I got a call from Roberto (the Vespa Wizard) about an interesting/rare Vespa Postie scooter he'd found. It'd been garaged since the mid 1980s but had suffered considerable corrosion to it's monocoque, especially the floor pan and underneath the central tunnel. It also had myriad holes drilled every where. Interestingly, after minimal attention the engine fired up and ran very sweetly. Being such a rare find Roberto was enthused and of course keen to restore it. The primary issue was the corrosion in the frame...so after a call to me we decided on a course of action. Just a little bit of cut & shut!
If you ever wanted to see the internals of a scooter monocoque here's your opportunity.
Hi Jeff. Yes the SA postie scooters were 150 VBC Supers with 8" wheels. I've got one. Not a postie scooter but a private import. The VBC was introduced in 1965. It has the same backbone as earlier models but was fitted with more squared off cowls and front fender like those on the SS180 (the successor of the GS160). The frame Vincent is working on can't be any earlier than late 1967 when the new octagonal Piaggio badge first appeared. It's mounted just below the headlight. A link to Scooter Help:
Yours might have been one of the special light weight projects for a more speedy delivery of telegrams........ ;-)
Fantastic pix Greg. It's great to see what one actually (physically) looked like...albeit though, in black and white.
I like the way the spare wheel is bolted underneath the rear rack
Yes, it's good use of the available space...not that there's a lot of it though. The riding and handling quality of the scooter could be a bit of a concern with that parcel tray and a decent load at the front.
Hi John, yes molasses is fine if you've got the patience for it and a bath tub or something suitable for the immersion process. As for lead loading, it's still used quite a lot in the vintage, classic and custom restoration fields. It's more permanent than plastic fillers, is not porous and also strengthens/reinforces thin panels.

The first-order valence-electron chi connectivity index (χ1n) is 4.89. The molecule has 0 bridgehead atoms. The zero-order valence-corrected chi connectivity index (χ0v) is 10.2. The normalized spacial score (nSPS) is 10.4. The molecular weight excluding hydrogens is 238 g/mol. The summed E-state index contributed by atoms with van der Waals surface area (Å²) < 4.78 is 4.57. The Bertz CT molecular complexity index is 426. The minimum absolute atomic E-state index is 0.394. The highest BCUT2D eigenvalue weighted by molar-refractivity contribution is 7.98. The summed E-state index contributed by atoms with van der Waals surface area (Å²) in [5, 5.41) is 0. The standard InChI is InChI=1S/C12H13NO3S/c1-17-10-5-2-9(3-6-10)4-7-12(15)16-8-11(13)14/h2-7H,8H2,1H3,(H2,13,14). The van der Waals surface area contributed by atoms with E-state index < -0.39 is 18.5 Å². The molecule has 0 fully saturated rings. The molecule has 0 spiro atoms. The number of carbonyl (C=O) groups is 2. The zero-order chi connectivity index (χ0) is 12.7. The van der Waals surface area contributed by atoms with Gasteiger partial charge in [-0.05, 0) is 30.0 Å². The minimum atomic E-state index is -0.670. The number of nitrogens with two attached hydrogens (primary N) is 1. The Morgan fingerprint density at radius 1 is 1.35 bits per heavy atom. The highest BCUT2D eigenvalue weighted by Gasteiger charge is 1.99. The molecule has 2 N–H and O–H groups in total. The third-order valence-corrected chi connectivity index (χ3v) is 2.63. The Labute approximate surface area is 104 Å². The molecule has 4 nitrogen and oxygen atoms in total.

A friend of mine restores vintage cars and uses 'electrolysis' as a method to clean components. You just have to be aware that the process can produce a range of volatile gases. http://www.rickswoodshopcreations.com/miscellaneous/rust_removal.htm
Day 6. Postie Scooter Monocoque Rebuild.
Note: (Day 5. Can be found on p.2 of this blog)
The work carried out today finalizes the major repairs to the scooter body. There are 2 small 1/8" holes remaining near where the number plate attaches...no big deal just something I missed amongst the myriad of holes on this scooter. The only remaining part needing physical repair is the front mud guard attachment holes which have torn. Once this is done, it's ready to return to Roberto who'll undertake all the mechanical refurbishment whilst the body is passed onto his panel beater and painter.
Here are the final pictures of my work.
Hi Jeff...I'll drop it over to Roberto's workshop early next week. If you live locally why not drop over briefly for a chat and I can show you the areas you can clean/prep on the body (if you're desperate to see it) and are still interested in doing this work. None of it's very technical but should save the panel beater/painter valuable time. Roberto has my contact details (or PM me)...I live quite close to his workshop.